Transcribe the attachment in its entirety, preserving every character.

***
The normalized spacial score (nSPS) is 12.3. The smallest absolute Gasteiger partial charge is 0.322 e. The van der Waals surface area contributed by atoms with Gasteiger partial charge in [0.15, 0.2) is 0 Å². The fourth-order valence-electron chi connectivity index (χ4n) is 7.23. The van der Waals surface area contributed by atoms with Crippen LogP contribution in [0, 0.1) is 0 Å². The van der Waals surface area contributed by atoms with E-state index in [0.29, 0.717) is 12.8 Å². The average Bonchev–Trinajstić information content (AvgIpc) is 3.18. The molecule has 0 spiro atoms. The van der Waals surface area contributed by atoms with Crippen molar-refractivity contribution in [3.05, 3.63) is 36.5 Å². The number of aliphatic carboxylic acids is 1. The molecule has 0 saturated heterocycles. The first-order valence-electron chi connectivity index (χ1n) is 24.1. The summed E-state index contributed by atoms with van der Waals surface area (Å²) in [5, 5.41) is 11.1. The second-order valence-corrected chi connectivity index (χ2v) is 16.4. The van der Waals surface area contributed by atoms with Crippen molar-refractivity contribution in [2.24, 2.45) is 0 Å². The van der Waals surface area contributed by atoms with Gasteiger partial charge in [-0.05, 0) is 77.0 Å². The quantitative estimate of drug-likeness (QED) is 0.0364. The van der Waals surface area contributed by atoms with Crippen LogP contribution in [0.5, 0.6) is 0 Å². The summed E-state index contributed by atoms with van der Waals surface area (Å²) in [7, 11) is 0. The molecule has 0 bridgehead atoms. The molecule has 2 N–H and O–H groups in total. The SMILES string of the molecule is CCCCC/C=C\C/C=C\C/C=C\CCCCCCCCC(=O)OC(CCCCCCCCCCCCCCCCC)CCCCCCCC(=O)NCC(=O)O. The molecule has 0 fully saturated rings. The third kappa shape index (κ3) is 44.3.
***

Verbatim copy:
The normalized spacial score (nSPS) is 12.3. The smallest absolute Gasteiger partial charge is 0.322 e. The van der Waals surface area contributed by atoms with Gasteiger partial charge in [0.15, 0.2) is 0 Å². The fourth-order valence-electron chi connectivity index (χ4n) is 7.23. The van der Waals surface area contributed by atoms with Crippen LogP contribution in [0, 0.1) is 0 Å². The van der Waals surface area contributed by atoms with E-state index in [0.29, 0.717) is 12.8 Å². The average Bonchev–Trinajstić information content (AvgIpc) is 3.18. The molecule has 0 spiro atoms. The van der Waals surface area contributed by atoms with Crippen molar-refractivity contribution in [3.05, 3.63) is 36.5 Å². The number of aliphatic carboxylic acids is 1. The molecule has 0 saturated heterocycles. The first-order valence-electron chi connectivity index (χ1n) is 24.1. The summed E-state index contributed by atoms with van der Waals surface area (Å²) in [5, 5.41) is 11.1. The second-order valence-corrected chi connectivity index (χ2v) is 16.4. The van der Waals surface area contributed by atoms with Crippen molar-refractivity contribution in [2.24, 2.45) is 0 Å². The van der Waals surface area contributed by atoms with Gasteiger partial charge in [-0.05, 0) is 77.0 Å². The quantitative estimate of drug-likeness (QED) is 0.0364. The van der Waals surface area contributed by atoms with Crippen LogP contribution in [0.5, 0.6) is 0 Å². The summed E-state index contributed by atoms with van der Waals surface area (Å²) in [7, 11) is 0. The molecule has 0 bridgehead atoms. The molecule has 2 N–H and O–H groups in total. The SMILES string of the molecule is CCCCC/C=C\C/C=C\C/C=C\CCCCCCCCC(=O)OC(CCCCCCCCCCCCCCCCC)CCCCCCCC(=O)NCC(=O)O. The molecule has 0 fully saturated rings. The third kappa shape index (κ3) is 44.3.